Cell Press. "Animal model of typhoid fever could lead to better vaccines." ScienceDaily. ScienceDaily, 25 October 2012. <www.sciencedaily.com/releases/2012/10/121025122222.htm>.
Cell Press. (2012, October 25). Animal model of typhoid fever could lead to better vaccines. ScienceDaily. Retrieved April 18, 2014 from www.sciencedaily.com/releases/2012/10/121025122222.htm
Cell Press. "Animal model of typhoid fever could lead to better vaccines." ScienceDaily. www.sciencedaily.com/releases/2012/10/121025122222.htm (accessed April 18, 2014).

Share This



More Plants & Animals News

Friday, April 18, 2014

Featured Research

from universities, journals, and other organizations


Featured Videos

from AP, Reuters, AFP, and other news services

Vermont Goat Meat Gives Refugees Taste of Home

Vermont Goat Meat Gives Refugees Taste of Home

AP (Apr. 18, 2014) Dairy farmers and ethnic groups in Vermont are both benefiting from a unique collaborative effort that's feeding a growing need for fresh and affordable goat meat. (April 18) Video provided by AP
Powered by NewsLook.com
The Great British Farmland Boom

The Great British Farmland Boom

Reuters - Business Video Online (Apr. 17, 2014) Britain's troubled Co-operative Group is preparing to cash in on nearly 18,000 acres of farmland in one of the biggest UK land sales in decades. As Ivor Bennett reports, the market timing couldn't be better, with farmland prices soaring over 270 percent in the last 10 years. Video provided by Reuters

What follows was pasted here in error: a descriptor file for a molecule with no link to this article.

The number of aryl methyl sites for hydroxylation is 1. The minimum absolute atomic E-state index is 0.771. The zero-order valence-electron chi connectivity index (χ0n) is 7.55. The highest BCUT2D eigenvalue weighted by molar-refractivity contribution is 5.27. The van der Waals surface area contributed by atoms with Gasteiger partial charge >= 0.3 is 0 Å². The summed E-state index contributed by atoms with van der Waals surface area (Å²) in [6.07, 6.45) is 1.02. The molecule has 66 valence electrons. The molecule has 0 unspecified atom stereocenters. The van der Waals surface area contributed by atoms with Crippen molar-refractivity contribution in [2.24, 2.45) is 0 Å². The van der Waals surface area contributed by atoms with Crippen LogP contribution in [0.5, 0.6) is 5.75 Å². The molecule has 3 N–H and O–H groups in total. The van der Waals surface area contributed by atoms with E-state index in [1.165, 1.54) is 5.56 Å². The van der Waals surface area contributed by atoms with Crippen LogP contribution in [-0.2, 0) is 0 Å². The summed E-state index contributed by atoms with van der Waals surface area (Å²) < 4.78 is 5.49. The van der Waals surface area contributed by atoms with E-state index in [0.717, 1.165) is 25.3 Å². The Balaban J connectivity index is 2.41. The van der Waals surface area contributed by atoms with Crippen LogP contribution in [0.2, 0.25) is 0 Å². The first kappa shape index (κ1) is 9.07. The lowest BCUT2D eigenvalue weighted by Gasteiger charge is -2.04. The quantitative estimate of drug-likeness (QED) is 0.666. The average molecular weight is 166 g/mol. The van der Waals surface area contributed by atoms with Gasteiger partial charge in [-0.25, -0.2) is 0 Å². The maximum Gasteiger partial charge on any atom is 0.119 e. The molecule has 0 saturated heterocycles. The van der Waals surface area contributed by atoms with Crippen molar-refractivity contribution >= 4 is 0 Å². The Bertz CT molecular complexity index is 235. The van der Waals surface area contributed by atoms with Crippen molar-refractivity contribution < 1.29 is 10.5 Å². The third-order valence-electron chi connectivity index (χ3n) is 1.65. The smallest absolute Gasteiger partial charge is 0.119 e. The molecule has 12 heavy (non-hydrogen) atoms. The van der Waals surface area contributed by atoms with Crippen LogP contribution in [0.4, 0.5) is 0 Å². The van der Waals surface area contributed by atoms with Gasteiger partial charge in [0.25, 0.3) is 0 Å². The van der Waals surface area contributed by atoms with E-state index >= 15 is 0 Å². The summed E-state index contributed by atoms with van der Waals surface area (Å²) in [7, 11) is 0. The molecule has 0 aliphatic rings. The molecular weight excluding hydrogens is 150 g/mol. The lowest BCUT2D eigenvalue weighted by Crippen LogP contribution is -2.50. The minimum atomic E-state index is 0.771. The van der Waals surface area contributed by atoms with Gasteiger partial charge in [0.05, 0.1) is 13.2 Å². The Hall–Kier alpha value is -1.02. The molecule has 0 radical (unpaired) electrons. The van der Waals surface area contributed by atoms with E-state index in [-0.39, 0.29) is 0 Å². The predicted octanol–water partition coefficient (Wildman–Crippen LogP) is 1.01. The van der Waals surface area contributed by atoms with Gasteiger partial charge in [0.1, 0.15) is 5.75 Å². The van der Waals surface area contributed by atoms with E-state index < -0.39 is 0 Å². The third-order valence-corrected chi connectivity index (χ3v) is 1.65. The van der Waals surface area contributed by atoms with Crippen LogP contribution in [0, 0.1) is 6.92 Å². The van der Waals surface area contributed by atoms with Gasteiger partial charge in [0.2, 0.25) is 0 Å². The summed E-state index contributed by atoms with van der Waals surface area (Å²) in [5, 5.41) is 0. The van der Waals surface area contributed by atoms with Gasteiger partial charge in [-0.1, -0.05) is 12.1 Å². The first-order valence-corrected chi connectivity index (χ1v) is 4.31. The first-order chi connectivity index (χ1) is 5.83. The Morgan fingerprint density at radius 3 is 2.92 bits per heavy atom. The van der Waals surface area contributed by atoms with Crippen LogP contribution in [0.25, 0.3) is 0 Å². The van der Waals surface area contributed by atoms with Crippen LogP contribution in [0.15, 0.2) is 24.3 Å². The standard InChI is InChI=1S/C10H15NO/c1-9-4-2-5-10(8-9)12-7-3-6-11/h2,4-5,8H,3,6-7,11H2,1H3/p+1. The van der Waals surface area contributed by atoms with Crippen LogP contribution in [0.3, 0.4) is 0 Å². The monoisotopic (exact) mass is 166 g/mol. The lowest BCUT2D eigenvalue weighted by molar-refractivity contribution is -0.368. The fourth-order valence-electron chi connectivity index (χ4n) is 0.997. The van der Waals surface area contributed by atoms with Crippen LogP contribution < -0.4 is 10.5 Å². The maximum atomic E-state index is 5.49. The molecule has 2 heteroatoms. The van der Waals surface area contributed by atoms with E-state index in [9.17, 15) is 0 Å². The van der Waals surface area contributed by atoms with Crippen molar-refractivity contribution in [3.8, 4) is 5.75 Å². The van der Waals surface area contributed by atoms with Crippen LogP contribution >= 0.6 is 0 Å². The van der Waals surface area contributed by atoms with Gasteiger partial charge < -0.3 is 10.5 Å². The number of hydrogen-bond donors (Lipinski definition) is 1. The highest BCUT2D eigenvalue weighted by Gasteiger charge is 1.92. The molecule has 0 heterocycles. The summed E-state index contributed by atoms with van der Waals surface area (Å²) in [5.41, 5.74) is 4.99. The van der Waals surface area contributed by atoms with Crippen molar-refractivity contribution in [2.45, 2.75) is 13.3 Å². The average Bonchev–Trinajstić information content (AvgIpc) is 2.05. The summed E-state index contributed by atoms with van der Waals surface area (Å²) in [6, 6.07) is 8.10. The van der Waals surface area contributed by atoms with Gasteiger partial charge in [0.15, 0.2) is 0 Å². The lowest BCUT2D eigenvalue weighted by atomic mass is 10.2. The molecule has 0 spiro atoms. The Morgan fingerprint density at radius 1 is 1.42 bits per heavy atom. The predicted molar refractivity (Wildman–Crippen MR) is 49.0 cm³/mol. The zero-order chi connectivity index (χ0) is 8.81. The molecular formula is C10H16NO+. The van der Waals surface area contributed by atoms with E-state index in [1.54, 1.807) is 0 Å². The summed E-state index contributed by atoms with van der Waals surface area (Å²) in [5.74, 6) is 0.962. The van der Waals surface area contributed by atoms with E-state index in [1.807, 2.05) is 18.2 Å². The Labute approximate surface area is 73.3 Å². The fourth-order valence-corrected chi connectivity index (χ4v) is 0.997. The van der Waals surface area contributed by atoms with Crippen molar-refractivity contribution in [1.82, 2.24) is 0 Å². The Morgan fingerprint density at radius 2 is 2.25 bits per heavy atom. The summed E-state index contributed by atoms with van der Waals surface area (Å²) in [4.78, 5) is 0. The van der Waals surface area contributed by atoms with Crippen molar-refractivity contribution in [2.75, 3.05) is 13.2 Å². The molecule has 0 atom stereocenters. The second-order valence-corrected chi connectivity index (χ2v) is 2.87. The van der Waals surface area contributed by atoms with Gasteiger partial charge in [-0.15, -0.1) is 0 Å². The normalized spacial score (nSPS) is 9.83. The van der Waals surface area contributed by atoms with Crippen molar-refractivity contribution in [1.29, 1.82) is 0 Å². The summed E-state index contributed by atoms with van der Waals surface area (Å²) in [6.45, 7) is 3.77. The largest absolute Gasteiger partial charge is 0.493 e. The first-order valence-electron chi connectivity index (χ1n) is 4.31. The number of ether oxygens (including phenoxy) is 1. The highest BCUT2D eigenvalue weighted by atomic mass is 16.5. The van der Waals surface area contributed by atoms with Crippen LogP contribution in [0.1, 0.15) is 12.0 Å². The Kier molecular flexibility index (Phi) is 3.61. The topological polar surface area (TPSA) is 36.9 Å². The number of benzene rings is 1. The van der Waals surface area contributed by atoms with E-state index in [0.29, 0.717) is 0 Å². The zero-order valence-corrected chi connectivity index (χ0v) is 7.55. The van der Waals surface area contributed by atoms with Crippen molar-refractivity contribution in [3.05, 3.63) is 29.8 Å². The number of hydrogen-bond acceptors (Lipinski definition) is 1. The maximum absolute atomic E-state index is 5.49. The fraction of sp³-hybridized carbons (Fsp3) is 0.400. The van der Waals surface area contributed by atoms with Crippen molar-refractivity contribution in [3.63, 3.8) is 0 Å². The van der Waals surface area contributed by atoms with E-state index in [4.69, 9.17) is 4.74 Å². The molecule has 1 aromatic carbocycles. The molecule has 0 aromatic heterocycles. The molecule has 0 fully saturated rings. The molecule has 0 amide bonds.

Powered by NewsLook.com
Flamingo Frenzy Ahead of Zoo Construction

Flamingo Frenzy Ahead of Zoo Construction

AP (Apr. 17, 2014) With plenty of honking, flapping, and fluttering, more than three dozen Caribbean flamingos at Zoo Miami were rounded up today as the iconic exhibit was closed for renovations. (April 17) Video provided by AP
Powered by NewsLook.com
Change of Diet Helps Crocodile Business

Change of Diet Helps Crocodile Business

Reuters - Business Video Online (Apr. 16, 2014) Crocodile farming has been a challenge in Zimbabwe in recent years do the economic collapse and the financial crisis. But as Ciara Sutton reports one of Europe's biggest suppliers of skins to the luxury market has come up with an unusual survival strategy - vegetarian food. Video provided by Reuters
Powered by NewsLook.com

Search ScienceDaily

Number of stories in archives: 140,361

Find with keyword(s):
Enter a keyword or phrase to search ScienceDaily for related topics and research stories.

Save/Print:
Share:

Breaking News:
from the past week

In Other News

... from NewsDaily.com

Science News

Health News

Environment News

Technology News



Save/Print:
Share:

Free Subscriptions


Get the latest science news with ScienceDaily's free email newsletters, updated daily and weekly. Or view hourly updated newsfeeds in your RSS reader:

Get Social & Mobile


Keep up to date with the latest news from ScienceDaily via social networks and mobile apps:

Have Feedback?


Tell us what you think of ScienceDaily -- we welcome both positive and negative comments. Have any problems using the site? Questions?
Mobile: iPhone Android Web
Follow: Facebook Twitter Google+
Subscribe: RSS Feeds Email Newsletters
Latest Headlines Health & Medicine Mind & Brain Space & Time Matter & Energy Computers & Math Plants & Animals Earth & Climate Fossils & Ruins